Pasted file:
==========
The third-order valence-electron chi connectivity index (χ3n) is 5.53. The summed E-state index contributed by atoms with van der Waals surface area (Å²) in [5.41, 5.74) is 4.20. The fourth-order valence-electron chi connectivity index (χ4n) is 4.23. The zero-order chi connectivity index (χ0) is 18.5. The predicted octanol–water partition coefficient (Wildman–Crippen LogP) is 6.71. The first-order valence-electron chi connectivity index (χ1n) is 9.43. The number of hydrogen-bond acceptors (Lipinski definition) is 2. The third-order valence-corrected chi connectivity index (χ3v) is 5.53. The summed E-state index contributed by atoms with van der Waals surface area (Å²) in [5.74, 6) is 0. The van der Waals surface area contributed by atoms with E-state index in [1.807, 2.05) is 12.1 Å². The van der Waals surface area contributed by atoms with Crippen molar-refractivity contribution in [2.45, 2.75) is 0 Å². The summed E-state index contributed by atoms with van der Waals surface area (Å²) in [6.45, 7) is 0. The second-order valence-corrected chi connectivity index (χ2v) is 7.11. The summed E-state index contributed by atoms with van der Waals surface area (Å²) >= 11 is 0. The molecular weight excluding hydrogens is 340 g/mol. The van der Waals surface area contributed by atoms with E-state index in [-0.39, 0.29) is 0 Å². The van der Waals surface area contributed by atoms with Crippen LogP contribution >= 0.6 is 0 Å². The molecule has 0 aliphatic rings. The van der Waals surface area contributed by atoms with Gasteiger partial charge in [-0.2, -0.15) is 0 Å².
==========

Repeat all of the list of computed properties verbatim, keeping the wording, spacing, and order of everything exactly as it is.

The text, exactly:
The third-order valence-electron chi connectivity index (χ3n) is 5.53. The summed E-state index contributed by atoms with van der Waals surface area (Å²) in [5.41, 5.74) is 4.20. The fourth-order valence-electron chi connectivity index (χ4n) is 4.23. The zero-order chi connectivity index (χ0) is 18.5. The predicted octanol–water partition coefficient (Wildman–Crippen LogP) is 6.71. The first-order valence-electron chi connectivity index (χ1n) is 9.43. The number of hydrogen-bond acceptors (Lipinski definition) is 2. The third-order valence-corrected chi connectivity index (χ3v) is 5.53. The summed E-state index contributed by atoms with van der Waals surface area (Å²) in [5.74, 6) is 0. The van der Waals surface area contributed by atoms with E-state index in [1.807, 2.05) is 12.1 Å². The van der Waals surface area contributed by atoms with Crippen molar-refractivity contribution in [2.45, 2.75) is 0 Å². The summed E-state index contributed by atoms with van der Waals surface area (Å²) in [6.45, 7) is 0. The second-order valence-corrected chi connectivity index (χ2v) is 7.11. The summed E-state index contributed by atoms with van der Waals surface area (Å²) >= 11 is 0. The molecular weight excluding hydrogens is 340 g/mol. The van der Waals surface area contributed by atoms with E-state index in [-0.39, 0.29) is 0 Å². The van der Waals surface area contributed by atoms with Crippen LogP contribution >= 0.6 is 0 Å². The molecule has 0 aliphatic rings. The van der Waals surface area contributed by atoms with Gasteiger partial charge in [-0.2, -0.15) is 0 Å².